CENTRAL ILLINOIS POLICE TRAINING CENTER
Brian Fengel, Director
Phone: (309) 690-7350
Fax: (309) 690-7359
Jean Swan: email@example.com
Heather Grove: firstname.lastname@example.org
Tactical Communication with Aggressive, Mentally Ill & Emotionally Disturbed Individuals
Instructor: Ellis Amdur M.A., N.C.C., C.M.H.S.,
Edgework: Crisis Intervention Resources
September 27, 2021
8am – 4pm
Class will meet in Peru Police Department, 2650 North Peoria Street Peru, IL 61354
Enrollment Deadline: September 20, 2021
Course Size: Minimum – 15 Maximum – 30
Because officers have to protect their own safety, as well as the safety of those around them, they only have a small amount of time in which to establish a communication mode that minimizes the risk of violence. Agitated, not-yet-violent individuals can often be directed away from violence through the proper use of communication skills.
These techniques, like effective physical defensive tactics, are both simple and broad-based. Additionally, the verbal de-escalation techniques are geared to “set up” those being controlled so that physical control techniques are enhanced, whenever they are necessary. Finally, successful verbal de-escalation of agitated individuals in public view will increase respect for law enforcement among the general population. Such respect can contribute to future officer safety.
• Recognizing types of mental illness and emotional disturbance
• Communicating with people suffering from mental illness
• Calming angry individuals, mentally ill or not
• Verbal de-escalation and control of individuals on the edge of violence
• Assessing likelihood of self-harm
• Intervention techniques
Dealing with the System
• Dealing with repetitive callers/abusers of emergency services
• Effective liaison with child protective services and mental health professionals
About the Instructor:
Edgework founder Ellis Amdur received his B.A. in Psychology from Yale University in 1974, and his M.A. in Psychology from Seattle University in 1990. He is both a National Certified Counselor and a State Certified Child Mental Health Specialist. Since the late 1960s, Ellis has trained in various martial arts systems, spending thirteen of these years studying in Japan. Since his return to the United States in 1988, Ellis has worked in the field of crisis intervention.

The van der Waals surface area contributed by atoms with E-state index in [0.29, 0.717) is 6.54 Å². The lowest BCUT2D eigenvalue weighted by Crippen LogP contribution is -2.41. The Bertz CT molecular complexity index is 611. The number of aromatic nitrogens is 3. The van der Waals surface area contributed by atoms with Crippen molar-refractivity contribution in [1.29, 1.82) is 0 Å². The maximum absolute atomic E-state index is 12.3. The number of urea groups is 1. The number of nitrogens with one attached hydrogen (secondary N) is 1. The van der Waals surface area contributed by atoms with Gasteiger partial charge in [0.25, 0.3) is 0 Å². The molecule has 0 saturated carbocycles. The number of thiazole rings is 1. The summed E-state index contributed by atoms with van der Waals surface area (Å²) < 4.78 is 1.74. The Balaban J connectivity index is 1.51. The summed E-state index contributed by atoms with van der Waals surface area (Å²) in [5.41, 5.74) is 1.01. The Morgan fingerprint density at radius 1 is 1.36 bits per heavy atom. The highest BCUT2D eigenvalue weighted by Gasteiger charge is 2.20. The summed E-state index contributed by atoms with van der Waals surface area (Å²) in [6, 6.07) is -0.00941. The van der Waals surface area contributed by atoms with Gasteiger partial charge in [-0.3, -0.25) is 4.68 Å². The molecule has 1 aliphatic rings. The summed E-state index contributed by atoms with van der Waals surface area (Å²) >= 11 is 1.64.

He has written a number of books on the verbal de-escalation of aggression and communication with mentally ill persons. His new book, The Thin Blue Lifeline, co-written with Sgt. John Hutchings of the Olympia Washington Police Department, is due to be released in the Spring of 2011.
Ellis is a dynamic public speaker and trainer who presents his work throughout the United States and internationally. He is an experienced and well-known instructor for police officers in the de-escalation of mentally ill and aggressive individuals. His specialty is boots-on-the-ground, face-to-face encounters with the individuals of concern. He is fully aware that police officers must establish and maintain safety. Therefore, Ellis focuses on the recognition of patterns of behavior, rather than diagnosis. His goal is for street officers to recognize in the subject’s behaviors — regardless of cause — patterns that he or she can work with to fully calm problem individuals. Failing that, these verbal tactics can aid in establishing control at whatever force level is required.
For a number of years, Ellis has presented at the Institute for the Prevention of In-Custody Deaths as well as the Canadian Institute for the Prevention of In-Custody Deaths regarding how to distinguish between Excited Delirium and psychotic episodes. He offers specific verbal de-escalation/control strategies to deal with either of these states. In addition, he teaches basic and advanced CIT classes for police, and conducts specialized courses for tactical and hostage/crisis negotiation teams.
Ellis Amdur is noted for his sometimes outrageous humor as well as his profound breadth of knowledge. His vivid descriptions of aggressive and mentally ill people and his true-to-life role playing of these behaviors give participants an almost first-hand experience of facing the real individuals in question